Brian Cook walked into Wizards training camp without a guaranteed contract and therefore without a guaranteed roster spot.
With multiple players out, sidelined by injuries, Washington more than likely will enter the season with the league-maximum 15 on its roster. Even then, the nine-year veteran forward with touch from deep and a build for low post banging could remain on the outside looking in.
That is unless the team fears Nene's foot injury lingers several days beyond the Oct. 30 season opener at Cleveland. That is unless the Wizards remain cautious with Kevin Seraphin's calf injury remains. Then another big man might be required.
That's not Cook's call, but he's the apparent leader in the clubhouse should the Wizards make it.
"I don't control that," said Cook, who played 16 games for the Wizards last season after being acquired in a deal that sent Nick Young to the Los Angeles Clippers. "I can control myself, that's all I can control. I come here and work hard, try to play the right way. Try to play winning basketball. That's all I can control."
With a good chunk of the Wizards projected frontcourt out for stretches of the preseason, Cook along with fellow non-roster invitees Shavlik Randolph and Earl Barron have been more than practice players. Seeing action in five of Washington's six games, Cook has knocked down 5 of 9 three-point attempts (55.6 percent) in 12 minutes per contest.
Expect more of the same minutes-wise Wednesday night in Kansas City when the Wizards face the Miami Heat (8:30 p.m., Comcast SportsNet). Randy Wittman continues searching for combinations rather than set a locked in rotation, meaning balanced minutes for most. It's not like he has much of a choice.
"As we've been riddled with injuries, I've kind of gone the other way here still. Mix and match, look at different guys all the way through," the Wizards coach said.
"We've had a lot of injuries. Getting a lot more time than I thought I would, which is always good," said Cook, the Los Angeles Lakers first round pick in 2003. "[Randy] has confidence in all the guys he brought in. We're all professionals, trying to do the right things, trying to make each other better."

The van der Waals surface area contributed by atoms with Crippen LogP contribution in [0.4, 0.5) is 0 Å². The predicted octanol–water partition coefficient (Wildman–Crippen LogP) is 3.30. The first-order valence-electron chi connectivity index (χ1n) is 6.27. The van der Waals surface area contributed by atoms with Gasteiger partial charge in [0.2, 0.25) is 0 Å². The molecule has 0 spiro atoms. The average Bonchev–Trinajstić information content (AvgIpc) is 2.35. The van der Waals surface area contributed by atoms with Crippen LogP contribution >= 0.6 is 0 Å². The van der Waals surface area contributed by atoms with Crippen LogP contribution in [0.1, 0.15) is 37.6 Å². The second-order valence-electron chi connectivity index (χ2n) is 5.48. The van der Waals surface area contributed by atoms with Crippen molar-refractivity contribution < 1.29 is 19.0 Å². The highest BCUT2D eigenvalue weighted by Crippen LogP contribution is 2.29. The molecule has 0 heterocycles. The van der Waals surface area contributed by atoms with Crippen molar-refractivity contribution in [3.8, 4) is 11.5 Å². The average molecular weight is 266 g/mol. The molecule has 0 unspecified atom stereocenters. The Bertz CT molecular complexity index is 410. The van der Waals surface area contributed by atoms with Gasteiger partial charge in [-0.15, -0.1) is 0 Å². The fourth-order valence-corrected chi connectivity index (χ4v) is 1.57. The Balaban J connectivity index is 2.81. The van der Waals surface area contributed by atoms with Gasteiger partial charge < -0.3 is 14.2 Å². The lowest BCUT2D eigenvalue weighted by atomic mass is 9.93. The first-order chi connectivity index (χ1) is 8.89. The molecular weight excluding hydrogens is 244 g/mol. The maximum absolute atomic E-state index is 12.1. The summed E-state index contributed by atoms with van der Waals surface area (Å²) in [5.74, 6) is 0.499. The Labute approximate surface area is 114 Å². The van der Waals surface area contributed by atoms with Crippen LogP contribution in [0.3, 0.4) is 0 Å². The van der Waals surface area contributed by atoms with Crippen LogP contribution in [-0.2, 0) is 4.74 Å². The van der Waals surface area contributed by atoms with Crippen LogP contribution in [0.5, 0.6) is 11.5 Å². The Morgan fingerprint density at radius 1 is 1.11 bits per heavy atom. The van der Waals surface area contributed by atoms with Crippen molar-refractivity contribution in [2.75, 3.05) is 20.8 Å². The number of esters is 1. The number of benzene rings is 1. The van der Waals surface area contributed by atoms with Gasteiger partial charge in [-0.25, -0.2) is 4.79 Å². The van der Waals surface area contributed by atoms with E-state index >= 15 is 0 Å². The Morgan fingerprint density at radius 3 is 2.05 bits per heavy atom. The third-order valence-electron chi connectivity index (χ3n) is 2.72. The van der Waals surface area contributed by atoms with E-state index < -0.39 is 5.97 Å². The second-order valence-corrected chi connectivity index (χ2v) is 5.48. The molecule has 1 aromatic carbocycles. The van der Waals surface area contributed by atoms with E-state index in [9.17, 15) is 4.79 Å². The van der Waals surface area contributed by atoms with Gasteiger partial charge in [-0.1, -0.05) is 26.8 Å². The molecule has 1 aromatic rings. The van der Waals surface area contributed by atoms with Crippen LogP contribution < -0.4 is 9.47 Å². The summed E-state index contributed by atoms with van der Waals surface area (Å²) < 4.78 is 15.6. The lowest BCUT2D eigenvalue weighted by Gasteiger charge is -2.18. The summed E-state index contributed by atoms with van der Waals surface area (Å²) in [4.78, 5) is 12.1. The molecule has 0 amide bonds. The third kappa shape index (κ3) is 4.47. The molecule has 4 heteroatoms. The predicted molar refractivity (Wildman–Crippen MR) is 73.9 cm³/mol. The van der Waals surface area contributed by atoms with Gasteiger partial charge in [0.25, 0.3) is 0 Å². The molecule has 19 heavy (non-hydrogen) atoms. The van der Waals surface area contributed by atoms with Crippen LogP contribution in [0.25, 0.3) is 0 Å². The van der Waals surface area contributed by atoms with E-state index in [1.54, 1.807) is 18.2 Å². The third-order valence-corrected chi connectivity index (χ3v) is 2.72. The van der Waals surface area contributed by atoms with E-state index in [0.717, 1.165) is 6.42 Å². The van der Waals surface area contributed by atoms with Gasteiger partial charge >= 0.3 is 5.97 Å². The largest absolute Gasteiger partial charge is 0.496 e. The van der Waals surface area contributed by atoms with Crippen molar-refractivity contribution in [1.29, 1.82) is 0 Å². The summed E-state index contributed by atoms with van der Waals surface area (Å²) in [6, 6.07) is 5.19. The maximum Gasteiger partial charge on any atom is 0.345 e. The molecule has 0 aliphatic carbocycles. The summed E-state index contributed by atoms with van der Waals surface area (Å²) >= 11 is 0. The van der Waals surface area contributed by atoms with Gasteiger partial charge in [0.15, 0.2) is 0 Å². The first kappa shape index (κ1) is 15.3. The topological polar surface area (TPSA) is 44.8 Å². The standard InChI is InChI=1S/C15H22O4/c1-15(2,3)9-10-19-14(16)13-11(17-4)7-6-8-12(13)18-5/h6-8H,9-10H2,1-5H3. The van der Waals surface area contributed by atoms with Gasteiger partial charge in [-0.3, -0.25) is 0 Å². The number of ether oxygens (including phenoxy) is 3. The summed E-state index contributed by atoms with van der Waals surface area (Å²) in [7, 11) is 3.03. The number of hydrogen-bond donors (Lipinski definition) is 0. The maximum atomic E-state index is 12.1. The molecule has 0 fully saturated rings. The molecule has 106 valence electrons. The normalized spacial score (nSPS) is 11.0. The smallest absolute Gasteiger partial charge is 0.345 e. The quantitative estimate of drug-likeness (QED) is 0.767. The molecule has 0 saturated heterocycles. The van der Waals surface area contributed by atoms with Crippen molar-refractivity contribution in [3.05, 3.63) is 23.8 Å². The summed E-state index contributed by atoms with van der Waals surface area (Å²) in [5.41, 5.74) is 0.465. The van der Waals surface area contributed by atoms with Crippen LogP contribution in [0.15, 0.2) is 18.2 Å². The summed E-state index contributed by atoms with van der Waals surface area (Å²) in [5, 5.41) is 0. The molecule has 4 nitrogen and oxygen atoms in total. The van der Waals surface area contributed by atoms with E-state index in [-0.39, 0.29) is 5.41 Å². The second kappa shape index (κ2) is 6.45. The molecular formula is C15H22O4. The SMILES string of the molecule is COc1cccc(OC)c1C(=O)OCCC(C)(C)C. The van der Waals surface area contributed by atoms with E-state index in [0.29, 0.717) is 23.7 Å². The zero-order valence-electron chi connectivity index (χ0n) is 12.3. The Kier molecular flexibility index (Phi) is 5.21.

The 31-year-old is a career 38 percent shooter from beyond the arc, though he's been wayward from distance in recent seasons. Growing up, Cook played largely on the perimeter until a seven-inch growth spurt between eighth and ninth grade turned him into a frontcourt option. Though he remains most comfortable outside, the 250-pounder can battle in the lane, even taking a lap or two at center with the Clippers.
It's that kind of versatility combined with his league experience that could have the Wizards thinking about holding onto Cook when training camp breaks. Without Nene and Seraphin, the Wizards only interior options with any real size are Emeka Okafor and Jan Vesely. That might not be enough, especially when the Wizards face Kevin Garnett and the Celtics in a home-and-home situation as soon as the calendar flips to November.
Keep an extra big man. With John Wall out the first month, hold every point guard. Stay with all the shooters. These are among the final roster trimming debates Wittman and his coaching staff will have over the final two games.
Part of Washington's winning stretch of games at the end of last season, Cook, the basketball lifer hopes to keep it going in Chinatown.
"I've been playing this game since I was three years old," Cook said. "I love the game. I love winning. That's what they're trying to do around here. Hopefully I can help with that."
Notes: The Wizards held Bradley Beal out of practice on Tuesday, one day after the rookie guard tweaked his ankle during a tumble in practice. Beal walked without a limp and Wittman declared the first rounder a game-time decision against Miami.